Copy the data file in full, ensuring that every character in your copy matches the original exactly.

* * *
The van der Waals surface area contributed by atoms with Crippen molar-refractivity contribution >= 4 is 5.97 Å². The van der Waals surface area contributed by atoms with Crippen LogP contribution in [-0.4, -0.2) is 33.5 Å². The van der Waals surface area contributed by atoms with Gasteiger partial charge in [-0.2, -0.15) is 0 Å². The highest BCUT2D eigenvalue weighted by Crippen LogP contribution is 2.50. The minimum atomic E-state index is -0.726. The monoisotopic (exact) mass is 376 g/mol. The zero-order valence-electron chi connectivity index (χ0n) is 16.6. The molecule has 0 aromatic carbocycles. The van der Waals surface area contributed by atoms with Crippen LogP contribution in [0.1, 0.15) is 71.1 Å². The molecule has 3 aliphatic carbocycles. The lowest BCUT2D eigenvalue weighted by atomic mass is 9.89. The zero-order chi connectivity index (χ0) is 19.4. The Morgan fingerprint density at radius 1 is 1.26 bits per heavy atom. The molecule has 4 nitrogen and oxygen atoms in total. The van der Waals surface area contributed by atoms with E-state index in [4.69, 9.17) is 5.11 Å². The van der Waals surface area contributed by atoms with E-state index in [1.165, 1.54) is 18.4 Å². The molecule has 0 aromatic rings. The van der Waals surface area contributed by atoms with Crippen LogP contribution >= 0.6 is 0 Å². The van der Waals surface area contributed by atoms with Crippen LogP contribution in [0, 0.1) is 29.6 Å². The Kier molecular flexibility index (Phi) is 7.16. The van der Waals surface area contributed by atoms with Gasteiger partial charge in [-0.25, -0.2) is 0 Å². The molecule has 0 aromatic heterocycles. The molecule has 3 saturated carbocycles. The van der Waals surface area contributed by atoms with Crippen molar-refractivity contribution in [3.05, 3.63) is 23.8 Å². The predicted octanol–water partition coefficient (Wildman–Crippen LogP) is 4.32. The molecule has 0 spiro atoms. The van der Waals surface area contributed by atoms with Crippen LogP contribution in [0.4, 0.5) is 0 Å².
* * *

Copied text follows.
The van der Waals surface area contributed by atoms with Crippen molar-refractivity contribution >= 4 is 5.97 Å². The van der Waals surface area contributed by atoms with Crippen LogP contribution in [-0.4, -0.2) is 33.5 Å². The van der Waals surface area contributed by atoms with Gasteiger partial charge in [-0.2, -0.15) is 0 Å². The highest BCUT2D eigenvalue weighted by Crippen LogP contribution is 2.50. The minimum atomic E-state index is -0.726. The monoisotopic (exact) mass is 376 g/mol. The zero-order valence-electron chi connectivity index (χ0n) is 16.6. The molecule has 0 aromatic carbocycles. The van der Waals surface area contributed by atoms with Crippen LogP contribution in [0.1, 0.15) is 71.1 Å². The molecule has 3 aliphatic carbocycles. The lowest BCUT2D eigenvalue weighted by atomic mass is 9.89. The zero-order chi connectivity index (χ0) is 19.4. The Morgan fingerprint density at radius 1 is 1.26 bits per heavy atom. The molecule has 4 nitrogen and oxygen atoms in total. The van der Waals surface area contributed by atoms with E-state index in [4.69, 9.17) is 5.11 Å². The van der Waals surface area contributed by atoms with E-state index in [1.165, 1.54) is 18.4 Å². The molecule has 0 aromatic rings. The van der Waals surface area contributed by atoms with Crippen LogP contribution >= 0.6 is 0 Å². The van der Waals surface area contributed by atoms with Crippen LogP contribution in [0, 0.1) is 29.6 Å². The Kier molecular flexibility index (Phi) is 7.16. The van der Waals surface area contributed by atoms with Gasteiger partial charge in [-0.25, -0.2) is 0 Å². The molecule has 0 aromatic heterocycles. The molecule has 3 saturated carbocycles. The van der Waals surface area contributed by atoms with Crippen molar-refractivity contribution in [3.05, 3.63) is 23.8 Å². The predicted octanol–water partition coefficient (Wildman–Crippen LogP) is 4.32. The molecule has 0 spiro atoms. The van der Waals surface area contributed by atoms with Crippen LogP contribution in [0.4, 0.5) is 0 Å².